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Photo by Michael Pearce

Walking in a Walker’s Wonderland, in Brooklyn

It’s official: New York City is the most walkable city in the U.S. But what’s even more exciting, for me, is that my Brooklyn neighborhood, Park Slope, ranks even higher in walk-ability than the city as a whole, chalking up a score of 97 out of 100 on the walk-o-meter. As a hard-core walker who’s never owned a car in her life, it figures I’d end up in one of the most foot-friendly corners of the walking-est city in the nation.

“Until I learn a place with my feet, I never really feel like I know it.” That’s what I wrote in a Real Travel column of mine called “Traveling in Stride,” and it’s especially true for me and my Brooklyn nabe.

Here, I walk everywhere, and it is an endless pleasure, particularly in the summer and early fall in this tree-filled enclave (trees–their shade, anyway–are a walker’s best friend).

There is so much to do, and all within a ten-minute walking radius of where I live. This is my benchmark for “place”, when I travel. No matter where I am in the world, I’m always looking for a hotel or room that’s located in the center of an area I can comfortably explore on foot. It doesn’t have to be a famous place–in fact it’s better if it isn’t. I prefer digging into what I call the “hyper-local”–picking a few blocks, and letting my feet guide me to the surprises and delights of everything inside the perimeter.

What I’m really looking for, of course, is a hotel that’s the equivalent of my Brooklyn apartment.

So, let’s pretend you are all guests in my Brooklyn “hotel.” And, in the spirit of the hyper-local, I’ll give you a personal guided day tour of my super-walkable neighborhood. All the following sights, eats and activities are within a 15-minute walk of my nearest subway station, the Q/B stop at 7th Avenue, Brooklyn.

Let’s start where everything begins: with morning coffee, of course. We’re spoiled for choice here, so I tend to hang out where there’s also good stuff to eat. Café Regular, a tiny French-style coffee shop with four café tables outside, has free Wi-Fi and delicious chocolate croissants, so I often head there. But the competition is stiff, since my other “regular,” Prospect Perk Café, also has free Wi-Fi and carries the best bagels in Brooklyn, from the Bagel Hole bakery. They’re small, chewy, not at all like any you’ve ever tasted before, and worth a subway ride!

After coffee, it’s time for the mandatory neighborhood experience: a stroll through the magnificent Prospect Park. It was designed by the same architect, Frederick Law Olmsted, who designed New York’s Central Park–except Olmsted considered his Brooklyn park a great improvement over the Manhattan one. It’s wilder, with beautiful, broad, open vistas (there’s an enormous rolling glade called “Long Meadow,” real forests and a giant pond.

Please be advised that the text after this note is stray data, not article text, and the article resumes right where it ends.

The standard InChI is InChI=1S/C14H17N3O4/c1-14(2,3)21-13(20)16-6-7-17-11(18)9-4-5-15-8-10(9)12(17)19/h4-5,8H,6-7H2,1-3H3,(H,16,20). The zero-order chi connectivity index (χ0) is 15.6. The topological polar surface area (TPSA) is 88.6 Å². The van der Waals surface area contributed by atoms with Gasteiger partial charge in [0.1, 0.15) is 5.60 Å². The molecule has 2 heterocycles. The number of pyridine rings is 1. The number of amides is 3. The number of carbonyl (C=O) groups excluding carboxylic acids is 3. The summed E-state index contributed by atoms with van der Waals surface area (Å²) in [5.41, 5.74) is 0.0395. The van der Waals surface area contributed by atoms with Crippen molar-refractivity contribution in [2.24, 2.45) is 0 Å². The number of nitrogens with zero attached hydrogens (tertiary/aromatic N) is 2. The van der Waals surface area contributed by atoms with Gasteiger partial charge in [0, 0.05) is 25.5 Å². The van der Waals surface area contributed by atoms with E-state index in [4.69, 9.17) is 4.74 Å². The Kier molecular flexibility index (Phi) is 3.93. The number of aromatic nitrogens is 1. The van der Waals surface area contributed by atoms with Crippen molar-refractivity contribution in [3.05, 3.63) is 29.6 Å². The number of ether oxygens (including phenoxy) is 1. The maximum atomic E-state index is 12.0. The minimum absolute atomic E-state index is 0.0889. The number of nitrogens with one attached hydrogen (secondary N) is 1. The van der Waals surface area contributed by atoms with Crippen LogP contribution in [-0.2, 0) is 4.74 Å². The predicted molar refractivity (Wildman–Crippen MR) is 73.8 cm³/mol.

Walking here is really great at any time of day, but it’s also a special treat to come to Prospect Park in the evening, when the Celebrate Brooklyn concert series brings top musical artists from all genres to the park bandshell–for free ($3 donation suggested).

Worked up an appetite for lunch yet? Come with me! The Brooklyn Larder is a locavore’s heaven of a charcuterie, where slow foodies can luxuriate in exotic farm cheeses, hand-picked condiments, crackers and chocolates from all over the world, and a selection of killer handmade sandwiches. When I’m far away in Hong Kong, I actually dream of their BLT, made with homemade bacon, handmade mayo, and ripe heirloom tomatoes. (Better get one soon: when tomato season is over, the BLTs go off-menu at this very serious foodie emporium).

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The antidote to Brooklyn Larder’s indulgence is just around the corner–Brooklyn Yoga School. It takes up the second floor of a beautiful old brownstone building with a huge, rounded glass greenhouse-style picture window–in the early 1900s, the building was a fancy restaurant. But the architecture isn’t the only special thing about my local yoga center—the classes are donation-only, pay what you can ($5 minimum suggested). So if you feel like you need to stretch your heels and hamstrings from all that walking, this is the place.

Fifth Avenue, nearby, is becoming the go-to strip for vintage and locally made clothing in Brooklyn. I can easily while away a few hours poking through the secondhand racks at Beacon’s Closet, or trying on 40s retro-style dresses at Flirt, a store that not only showcases local designers like Karina, the creator of my “perfect” travel dress, but also offers sewing lessons!

Fifth Avenue and its cross streets have turned into a local Restaurant Row in the last seven years. My list of favorites is  always changing, but right now my shortlist of recommended dishes includes:

  1. the tasty fresh Atlantic oysters at Brooklyn Fish Camp
  2. the spicy chicken (franguhino) de piri-piri at Portuguese/Corsican/Spanish spot Convivium Oesteria
  3. whatever’s on the daily menu at the pan-Latin resto Palo Santo

I’m just scratching the surface here–I’ll have more for you on the culinary delights of what is arguably one of America’s most buzzing new areas for food and restaurants in a future post.

In the meantime, I hope you’ll put on a good, comfortable pair of shoes and explore the hyper-local wonders of my neighborhood–and let me know about some of the delights of yours, too.

For more of Daisann McLane’s Real Travels, check her National Geographic Traveler column, and look for her on Twitter @Daisann_McLane and online at The Real Travel Blog.

Photo courtesy of Michael Pearce.